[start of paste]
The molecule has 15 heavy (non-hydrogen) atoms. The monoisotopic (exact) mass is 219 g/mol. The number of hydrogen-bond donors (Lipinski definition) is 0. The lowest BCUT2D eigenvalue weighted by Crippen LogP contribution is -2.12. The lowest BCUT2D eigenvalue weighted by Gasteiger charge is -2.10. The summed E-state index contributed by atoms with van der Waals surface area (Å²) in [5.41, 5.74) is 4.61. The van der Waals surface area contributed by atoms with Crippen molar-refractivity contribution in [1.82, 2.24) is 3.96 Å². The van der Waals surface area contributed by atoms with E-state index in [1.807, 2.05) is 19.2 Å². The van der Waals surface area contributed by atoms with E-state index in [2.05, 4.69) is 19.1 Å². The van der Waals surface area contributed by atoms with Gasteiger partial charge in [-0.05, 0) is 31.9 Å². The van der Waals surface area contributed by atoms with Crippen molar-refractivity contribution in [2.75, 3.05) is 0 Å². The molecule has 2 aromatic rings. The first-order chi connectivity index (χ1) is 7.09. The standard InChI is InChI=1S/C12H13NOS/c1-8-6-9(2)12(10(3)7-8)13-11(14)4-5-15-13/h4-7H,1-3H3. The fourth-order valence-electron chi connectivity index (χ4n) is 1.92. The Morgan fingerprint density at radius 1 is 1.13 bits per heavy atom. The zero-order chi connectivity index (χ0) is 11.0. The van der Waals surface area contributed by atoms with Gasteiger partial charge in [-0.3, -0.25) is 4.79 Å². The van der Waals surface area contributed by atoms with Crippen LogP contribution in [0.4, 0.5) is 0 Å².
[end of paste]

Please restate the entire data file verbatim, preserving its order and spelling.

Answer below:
The molecule has 15 heavy (non-hydrogen) atoms. The monoisotopic (exact) mass is 219 g/mol. The number of hydrogen-bond donors (Lipinski definition) is 0. The lowest BCUT2D eigenvalue weighted by Crippen LogP contribution is -2.12. The lowest BCUT2D eigenvalue weighted by Gasteiger charge is -2.10. The summed E-state index contributed by atoms with van der Waals surface area (Å²) in [5.41, 5.74) is 4.61. The van der Waals surface area contributed by atoms with Crippen molar-refractivity contribution in [1.82, 2.24) is 3.96 Å². The van der Waals surface area contributed by atoms with E-state index in [1.807, 2.05) is 19.2 Å². The van der Waals surface area contributed by atoms with E-state index in [2.05, 4.69) is 19.1 Å². The van der Waals surface area contributed by atoms with Gasteiger partial charge in [-0.05, 0) is 31.9 Å². The van der Waals surface area contributed by atoms with Crippen molar-refractivity contribution in [2.75, 3.05) is 0 Å². The molecule has 2 aromatic rings. The first-order chi connectivity index (χ1) is 7.09. The standard InChI is InChI=1S/C12H13NOS/c1-8-6-9(2)12(10(3)7-8)13-11(14)4-5-15-13/h4-7H,1-3H3. The fourth-order valence-electron chi connectivity index (χ4n) is 1.92. The Morgan fingerprint density at radius 1 is 1.13 bits per heavy atom. The zero-order chi connectivity index (χ0) is 11.0. The van der Waals surface area contributed by atoms with Gasteiger partial charge in [-0.3, -0.25) is 4.79 Å². The van der Waals surface area contributed by atoms with Crippen LogP contribution in [0.4, 0.5) is 0 Å².